“Rabbi Lebeau’s testimony was not on behalf of the Rabbinical Assembly,” a Rabbinical Assembly spokesperson said in a statement this week, which noted that the group is now in the process of expelling Weiss permanently. “And his testimony did not seek to justify nor excuse the behavior for which Steven Weiss was convicted.
Lebeau had previously defended a different rabbi accused of inappropriate behavior towards children. In 2014, according to the Forward, he had supported a rabbi in Savannah, Georgia, who had given a lesson to a class of 9-year-olds about child sex trafficking filled with explicit language, alarming many parents.
Back then, Lebeau told the Forward the accused rabbi was “one of the kindest, most sensitive, caring people among all the students I met,” and expressed particular concern about the damage the incident could do to the rabbi’s reputation, saying, “This is a man’s life and a man’s reputation.” No crime was ever alleged to have taken place with the rabbi in Savannah.
Bickart said he was unfamiliar with the Savannah case but had a theory about why Lebeau spoke on behalf of the rabbis in both cases.
“I think Rabbi Lebeau honestly just wants to defend rabbis,” he said. “My sense is that Rabbi Lebeau is probably the go-to person to be a character witness for anybody.”
Still, Bickart said, he found the choice to testify on Weiss’ behalf meaningful.
“As somebody who’s a parent of a boy precisely the same age as the fictitious victim in this case, it’s hard for me to see an important rabbinic mentor seemingly take more seriously the concerns of a convicted sex offender than of the community,” Bickart said.
Prosecutors for Ohio’s task force on internet crimes against children disputed the arguments of Lebeau and Weiss’ attorney that Weiss’ conduct was a brief irregularity, saying that he had shown evidence of premeditated action. Weiss had previously sent explicit messages to an undercover officer posing as an underaged boy in 2020, and waited for hours in order to separate his target from his parents in 2022, when he was arrested.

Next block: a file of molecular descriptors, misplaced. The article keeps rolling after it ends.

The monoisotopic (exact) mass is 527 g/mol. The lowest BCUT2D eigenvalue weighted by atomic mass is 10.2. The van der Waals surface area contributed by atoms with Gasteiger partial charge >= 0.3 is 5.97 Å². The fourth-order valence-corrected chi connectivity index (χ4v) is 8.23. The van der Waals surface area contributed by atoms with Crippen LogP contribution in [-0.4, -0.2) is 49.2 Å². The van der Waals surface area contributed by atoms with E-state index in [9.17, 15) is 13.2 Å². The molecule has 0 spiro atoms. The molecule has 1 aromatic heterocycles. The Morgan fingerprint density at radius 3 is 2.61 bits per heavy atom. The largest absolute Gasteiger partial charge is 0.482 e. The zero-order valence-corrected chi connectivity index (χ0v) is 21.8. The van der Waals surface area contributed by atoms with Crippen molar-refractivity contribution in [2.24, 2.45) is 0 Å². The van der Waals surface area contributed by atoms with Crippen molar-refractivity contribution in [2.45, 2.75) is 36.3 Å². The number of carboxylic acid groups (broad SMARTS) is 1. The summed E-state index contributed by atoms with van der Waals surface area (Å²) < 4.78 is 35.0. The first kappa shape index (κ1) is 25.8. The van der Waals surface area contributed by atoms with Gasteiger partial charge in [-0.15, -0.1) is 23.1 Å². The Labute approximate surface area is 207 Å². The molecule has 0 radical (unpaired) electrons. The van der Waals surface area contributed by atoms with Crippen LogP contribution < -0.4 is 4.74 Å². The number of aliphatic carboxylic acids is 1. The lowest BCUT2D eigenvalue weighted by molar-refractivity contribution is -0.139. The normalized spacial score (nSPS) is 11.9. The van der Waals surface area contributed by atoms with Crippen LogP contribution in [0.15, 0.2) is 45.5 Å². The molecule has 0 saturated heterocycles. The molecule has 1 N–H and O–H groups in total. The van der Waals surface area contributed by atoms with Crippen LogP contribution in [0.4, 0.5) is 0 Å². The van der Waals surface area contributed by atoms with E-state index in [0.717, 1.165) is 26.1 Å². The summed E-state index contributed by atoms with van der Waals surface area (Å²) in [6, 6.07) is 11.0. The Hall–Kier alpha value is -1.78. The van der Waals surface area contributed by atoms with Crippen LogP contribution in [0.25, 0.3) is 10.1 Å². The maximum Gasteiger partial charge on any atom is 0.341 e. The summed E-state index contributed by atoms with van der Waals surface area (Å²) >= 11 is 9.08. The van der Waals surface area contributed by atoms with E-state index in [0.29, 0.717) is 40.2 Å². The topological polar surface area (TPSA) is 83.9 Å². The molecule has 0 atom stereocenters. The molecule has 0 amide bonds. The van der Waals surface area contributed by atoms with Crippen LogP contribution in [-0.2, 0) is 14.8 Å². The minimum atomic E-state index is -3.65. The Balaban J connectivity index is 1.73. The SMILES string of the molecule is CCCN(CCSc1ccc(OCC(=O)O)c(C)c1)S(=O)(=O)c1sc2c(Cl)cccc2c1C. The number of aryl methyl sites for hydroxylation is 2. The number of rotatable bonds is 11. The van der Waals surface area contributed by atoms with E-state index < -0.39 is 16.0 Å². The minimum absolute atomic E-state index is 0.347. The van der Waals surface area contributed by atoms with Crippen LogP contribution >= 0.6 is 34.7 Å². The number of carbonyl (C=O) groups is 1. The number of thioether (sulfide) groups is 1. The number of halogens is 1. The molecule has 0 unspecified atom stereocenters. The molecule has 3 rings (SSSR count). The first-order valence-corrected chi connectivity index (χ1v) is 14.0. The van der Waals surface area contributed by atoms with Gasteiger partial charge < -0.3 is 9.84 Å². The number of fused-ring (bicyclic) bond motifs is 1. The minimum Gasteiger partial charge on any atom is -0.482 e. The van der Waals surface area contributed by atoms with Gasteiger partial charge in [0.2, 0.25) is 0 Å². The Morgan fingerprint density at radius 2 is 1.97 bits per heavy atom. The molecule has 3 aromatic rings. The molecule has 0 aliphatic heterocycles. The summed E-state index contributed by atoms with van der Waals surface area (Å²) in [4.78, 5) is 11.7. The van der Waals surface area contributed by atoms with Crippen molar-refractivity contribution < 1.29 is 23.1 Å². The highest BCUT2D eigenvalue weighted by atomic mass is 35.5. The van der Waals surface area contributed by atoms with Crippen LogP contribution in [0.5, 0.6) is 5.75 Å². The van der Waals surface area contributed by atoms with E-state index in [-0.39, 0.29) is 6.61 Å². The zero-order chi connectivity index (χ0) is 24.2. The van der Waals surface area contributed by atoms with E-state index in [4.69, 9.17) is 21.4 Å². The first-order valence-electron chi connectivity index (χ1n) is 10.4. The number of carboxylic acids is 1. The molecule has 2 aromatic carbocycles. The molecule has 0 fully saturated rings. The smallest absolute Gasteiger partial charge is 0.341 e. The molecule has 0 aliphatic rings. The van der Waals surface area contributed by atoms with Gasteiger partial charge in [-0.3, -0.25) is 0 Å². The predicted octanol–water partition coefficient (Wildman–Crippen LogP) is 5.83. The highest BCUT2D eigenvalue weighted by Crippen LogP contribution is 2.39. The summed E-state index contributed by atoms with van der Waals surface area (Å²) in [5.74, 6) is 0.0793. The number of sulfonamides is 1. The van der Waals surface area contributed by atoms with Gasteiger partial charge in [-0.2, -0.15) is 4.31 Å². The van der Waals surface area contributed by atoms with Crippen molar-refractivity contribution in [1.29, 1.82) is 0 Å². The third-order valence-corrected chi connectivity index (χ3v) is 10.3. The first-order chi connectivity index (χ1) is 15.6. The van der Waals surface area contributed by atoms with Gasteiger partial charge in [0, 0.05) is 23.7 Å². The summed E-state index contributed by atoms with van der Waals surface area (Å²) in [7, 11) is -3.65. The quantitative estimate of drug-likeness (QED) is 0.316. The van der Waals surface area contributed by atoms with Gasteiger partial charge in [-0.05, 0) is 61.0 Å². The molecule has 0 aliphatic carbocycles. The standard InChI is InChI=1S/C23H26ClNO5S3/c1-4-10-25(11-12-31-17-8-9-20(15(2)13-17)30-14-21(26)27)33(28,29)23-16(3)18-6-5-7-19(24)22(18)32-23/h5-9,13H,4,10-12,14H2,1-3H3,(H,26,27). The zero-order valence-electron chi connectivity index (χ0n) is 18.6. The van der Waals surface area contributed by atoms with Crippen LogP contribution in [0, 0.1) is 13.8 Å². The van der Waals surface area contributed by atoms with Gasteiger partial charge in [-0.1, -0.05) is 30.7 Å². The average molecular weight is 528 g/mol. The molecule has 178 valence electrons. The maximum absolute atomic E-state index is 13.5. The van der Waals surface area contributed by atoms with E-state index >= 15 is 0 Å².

B’nai Jeshurun, where Weiss had served since 2001, suspended the rabbi immediately upon his arrest in 2022, and he resigned days later. The congregation had determined in its own investigation that Weiss had not engaged in any illegal or illicit activity at the congregation itself. After Weiss’ sentencing was announced, the congregation’s president and senior rabbi emailed congregants to offer counseling services.
Phyllis Pollock died at home Sunday September 3, 2023 in Winnipeg, after a courageous lifetime battle with cancer.
Phyllis was a mother of four: Gary (Laura), daughter Randi, Steven (deceased in 2010) (Karen), and Robert. Phyllis also had two grandchildren: Lauren and Quinn.
Born in Fort Frances, Ontario on February 7, 1939, Phyllis was an only child to Ruby and Alex Lerman. After graduating high school, Phyllis moved to Winnipeg where she married and later divorced Danny Pollock, the father of her children. She moved to Beverly Hills in 1971, where she raised her children.
Phyllis had a busy social life and lucrative real estate career that spanned over 50 years, including new home sales with CoastCo. Phyllis was the original sales agent for three buildings in Santa Monica, oceanfront: Sea Colony I, Sea Colony II, and Sea Colony. She was known as the Sea Colony Queen. She worked side by side with her daughter Randi for about 25 years – handling over 600 transactions, including sales and leases within the three phases of Sea Colony alone.
Phyllis had more energy than most people half her age. She loved entertaining, working in the real estate field, meeting new and interesting people everyday no matter where she went, and thrived on making new lifelong friends. Phyllis eventually moved to the Sea Colony in Santa Monica where she lived for many years before moving to Palm Desert, then Winnipeg.
After battling breast cancer four times in approximately 20 years, she developed metastatic Stage 4 lung cancer. Her long-time domestic partner of 27 years, Joseph Wilder, K.C., was the love of her life. They were never far apart. They traveled the world and went on many adventures during their relationship. During her treatment, Phyllis would say how much she missed work and seeing her clients. Joey demonstrated amazing strength, love, care, and compassion for Phyllis as her condition progressed. He was her rock and was by her side 24/7, making sure she had the best possible care. Joey’s son David was always there to support Phyllis and to make her smile. Joey’s other children, Sheri, Kenny, Joshua and wife Davina, were also a part of her life. His kids would Facetime Phyllis and include her during any of their important functions. Phyllis loved Joey’s children as if they were her own.